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" I loved the man, and do honour his memory, on this side idolatry, as much as any. He was (indeed) honest, and of an open and free nature; had an excellent phantasy, brave notions, and gentle expressions... "
The Plays of William Shakespeare: Accurately Printed from the Text of the ... - Page xii
by William Shakespeare - 1803
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Who's who in Shakespeare

Peter Quennell, Hamish Johnson - 2002 - 228 pages
...Ben Jonson, who might have been expected to dislike his brilliant rival. Shakespeare, he declared, 'was, indeed, honest, and of an open and free nature:...sometimes it was necessary he should be stopped'. There is a peculiar fairness - a kind of open-minded generosity - about Shakespeare's treatment of...
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Henry V. EG: The Shakespeare Folios

William Shakespeare - 2001 - 222 pages
...(whatsoever he penned) he never blotted out line. My answer hath been, would he had blotted a thousand . . . He was (indeed) honest, and of an open, and free nature:...expressions: wherein he flowed with that facility, that sometime it was necessary he should be stopped.26 There is some evidence of this restless, torrential...
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Collected Works of Richard Claverhouse Jebb, Volume 2

Richard Claverhouse Jebb - 2002 - 3741 pages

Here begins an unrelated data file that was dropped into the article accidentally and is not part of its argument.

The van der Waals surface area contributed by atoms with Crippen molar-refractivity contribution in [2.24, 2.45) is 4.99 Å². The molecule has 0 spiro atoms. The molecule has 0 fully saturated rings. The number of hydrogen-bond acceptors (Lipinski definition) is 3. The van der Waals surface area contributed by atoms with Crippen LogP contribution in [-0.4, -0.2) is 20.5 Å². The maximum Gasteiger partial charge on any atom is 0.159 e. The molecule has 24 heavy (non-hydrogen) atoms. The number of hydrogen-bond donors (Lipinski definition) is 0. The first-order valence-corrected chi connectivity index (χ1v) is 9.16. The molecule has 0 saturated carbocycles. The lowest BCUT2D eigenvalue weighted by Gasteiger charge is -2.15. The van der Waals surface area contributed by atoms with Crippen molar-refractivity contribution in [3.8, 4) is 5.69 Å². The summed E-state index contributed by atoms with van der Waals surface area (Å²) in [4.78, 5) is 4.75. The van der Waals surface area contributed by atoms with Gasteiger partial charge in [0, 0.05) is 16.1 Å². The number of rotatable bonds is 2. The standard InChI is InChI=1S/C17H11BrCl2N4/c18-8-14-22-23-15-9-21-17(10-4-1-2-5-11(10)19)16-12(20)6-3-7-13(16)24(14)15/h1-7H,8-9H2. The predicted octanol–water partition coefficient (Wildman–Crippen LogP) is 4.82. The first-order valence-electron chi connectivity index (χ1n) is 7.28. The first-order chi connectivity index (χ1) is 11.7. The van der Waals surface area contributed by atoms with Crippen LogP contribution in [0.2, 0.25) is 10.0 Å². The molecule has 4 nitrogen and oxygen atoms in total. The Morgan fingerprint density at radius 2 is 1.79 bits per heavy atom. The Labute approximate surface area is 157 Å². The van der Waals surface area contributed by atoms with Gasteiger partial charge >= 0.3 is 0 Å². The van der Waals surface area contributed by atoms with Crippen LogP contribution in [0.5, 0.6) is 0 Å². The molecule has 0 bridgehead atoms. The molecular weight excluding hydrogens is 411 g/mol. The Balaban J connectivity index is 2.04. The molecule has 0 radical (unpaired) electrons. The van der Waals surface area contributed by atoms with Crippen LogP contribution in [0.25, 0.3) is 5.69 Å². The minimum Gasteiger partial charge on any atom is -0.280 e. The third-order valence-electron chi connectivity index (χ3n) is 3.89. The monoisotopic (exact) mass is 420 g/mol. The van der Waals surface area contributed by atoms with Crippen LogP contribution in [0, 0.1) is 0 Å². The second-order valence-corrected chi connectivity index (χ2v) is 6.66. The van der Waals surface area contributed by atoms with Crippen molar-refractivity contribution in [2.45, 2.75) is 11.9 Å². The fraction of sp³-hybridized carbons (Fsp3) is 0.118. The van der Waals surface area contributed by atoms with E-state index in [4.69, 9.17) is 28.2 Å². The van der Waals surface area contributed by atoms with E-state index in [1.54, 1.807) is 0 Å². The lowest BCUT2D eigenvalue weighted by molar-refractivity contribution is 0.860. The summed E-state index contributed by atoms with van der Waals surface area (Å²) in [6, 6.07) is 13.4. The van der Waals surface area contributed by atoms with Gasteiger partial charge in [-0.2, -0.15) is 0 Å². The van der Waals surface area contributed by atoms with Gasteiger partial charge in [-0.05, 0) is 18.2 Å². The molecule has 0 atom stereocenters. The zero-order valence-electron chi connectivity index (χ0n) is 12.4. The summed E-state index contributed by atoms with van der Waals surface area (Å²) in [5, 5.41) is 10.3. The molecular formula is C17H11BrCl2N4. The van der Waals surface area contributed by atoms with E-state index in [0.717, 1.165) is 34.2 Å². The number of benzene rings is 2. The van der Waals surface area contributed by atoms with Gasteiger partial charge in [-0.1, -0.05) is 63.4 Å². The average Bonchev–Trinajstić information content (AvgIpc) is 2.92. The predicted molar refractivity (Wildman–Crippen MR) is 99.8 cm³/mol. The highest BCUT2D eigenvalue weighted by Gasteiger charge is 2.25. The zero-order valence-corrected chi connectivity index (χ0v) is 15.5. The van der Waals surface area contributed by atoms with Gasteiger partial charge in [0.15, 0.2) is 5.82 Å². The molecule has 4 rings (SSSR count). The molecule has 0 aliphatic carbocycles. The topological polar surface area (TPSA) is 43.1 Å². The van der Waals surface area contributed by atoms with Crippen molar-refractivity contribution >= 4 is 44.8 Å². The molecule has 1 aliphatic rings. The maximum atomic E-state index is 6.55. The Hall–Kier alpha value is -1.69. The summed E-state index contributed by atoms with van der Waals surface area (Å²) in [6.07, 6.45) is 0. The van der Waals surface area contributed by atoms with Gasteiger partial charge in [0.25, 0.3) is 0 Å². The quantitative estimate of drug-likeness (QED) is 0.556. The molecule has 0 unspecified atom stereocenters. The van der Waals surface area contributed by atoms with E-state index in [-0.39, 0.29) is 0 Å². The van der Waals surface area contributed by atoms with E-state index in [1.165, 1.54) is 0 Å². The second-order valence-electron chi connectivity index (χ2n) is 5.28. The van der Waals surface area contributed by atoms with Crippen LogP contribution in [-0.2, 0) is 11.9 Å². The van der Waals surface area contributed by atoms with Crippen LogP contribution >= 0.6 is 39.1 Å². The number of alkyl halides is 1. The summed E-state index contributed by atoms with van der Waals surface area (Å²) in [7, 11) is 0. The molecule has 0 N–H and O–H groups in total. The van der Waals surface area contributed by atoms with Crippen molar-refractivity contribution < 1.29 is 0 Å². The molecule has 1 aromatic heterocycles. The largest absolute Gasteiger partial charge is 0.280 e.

...ideas and words never betrayed him into excess. One remembers what Ben Jonson said of Shakespeare : ' He was indeed honest, and of an open and free nature,...sometimes it was necessary he should be stopped.' Yet one would have been sorry, on the whole, to have had Shakespeare regulated by Ben Jonson ; and...
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The Case for Shakespeare: The End of the Authorship Question

Scott McCrea - 2005 - 280 pages
...circumstance to commend their friend by, wherein he most faulted. And to justify mine own candor, (for I lov'd the man, and do honour his memory (on this side Idolatry)...and of an open, and free nature: had an excellent Phantsie; brave notions, and gentle expressions: wherein hee flow'd with that facility, that sometime...
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Shakespeare's Friends

Kate Pogue - 2006 - 183 pages
...circumstance to commend their friend by, wherein he most faulted. And to justify my own candour (for I lov'd the man, and do honour his memory (on this side idolatry)...(indeed) honest, and of an open, and free nature: he had an excellent Phantsie; brave notions, and gentle expressions: wherein he flow'd with that facility,...
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